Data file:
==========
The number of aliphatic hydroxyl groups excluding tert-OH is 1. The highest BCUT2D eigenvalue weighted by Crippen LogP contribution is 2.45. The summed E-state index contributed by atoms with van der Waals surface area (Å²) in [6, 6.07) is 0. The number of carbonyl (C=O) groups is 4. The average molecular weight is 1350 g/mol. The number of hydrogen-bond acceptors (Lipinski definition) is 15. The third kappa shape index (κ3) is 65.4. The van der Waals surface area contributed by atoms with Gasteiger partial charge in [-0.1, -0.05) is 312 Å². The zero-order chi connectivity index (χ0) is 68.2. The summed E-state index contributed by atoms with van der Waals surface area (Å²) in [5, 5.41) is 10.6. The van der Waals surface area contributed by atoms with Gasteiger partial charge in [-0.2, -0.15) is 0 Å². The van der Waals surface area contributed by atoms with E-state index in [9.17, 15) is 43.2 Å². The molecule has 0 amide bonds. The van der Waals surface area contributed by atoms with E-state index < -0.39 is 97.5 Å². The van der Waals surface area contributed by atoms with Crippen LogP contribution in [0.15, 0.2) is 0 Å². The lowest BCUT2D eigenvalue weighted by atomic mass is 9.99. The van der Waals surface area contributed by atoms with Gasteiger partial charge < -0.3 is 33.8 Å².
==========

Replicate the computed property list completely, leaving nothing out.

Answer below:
The number of aliphatic hydroxyl groups excluding tert-OH is 1. The highest BCUT2D eigenvalue weighted by Crippen LogP contribution is 2.45. The summed E-state index contributed by atoms with van der Waals surface area (Å²) in [6, 6.07) is 0. The number of carbonyl (C=O) groups is 4. The average molecular weight is 1350 g/mol. The number of hydrogen-bond acceptors (Lipinski definition) is 15. The third kappa shape index (κ3) is 65.4. The van der Waals surface area contributed by atoms with Gasteiger partial charge in [-0.1, -0.05) is 312 Å². The zero-order chi connectivity index (χ0) is 68.2. The summed E-state index contributed by atoms with van der Waals surface area (Å²) in [5, 5.41) is 10.6. The van der Waals surface area contributed by atoms with Gasteiger partial charge in [-0.2, -0.15) is 0 Å². The van der Waals surface area contributed by atoms with E-state index in [9.17, 15) is 43.2 Å². The molecule has 0 amide bonds. The van der Waals surface area contributed by atoms with E-state index < -0.39 is 97.5 Å². The van der Waals surface area contributed by atoms with Crippen LogP contribution in [0.15, 0.2) is 0 Å². The lowest BCUT2D eigenvalue weighted by atomic mass is 9.99. The van der Waals surface area contributed by atoms with Gasteiger partial charge < -0.3 is 33.8 Å².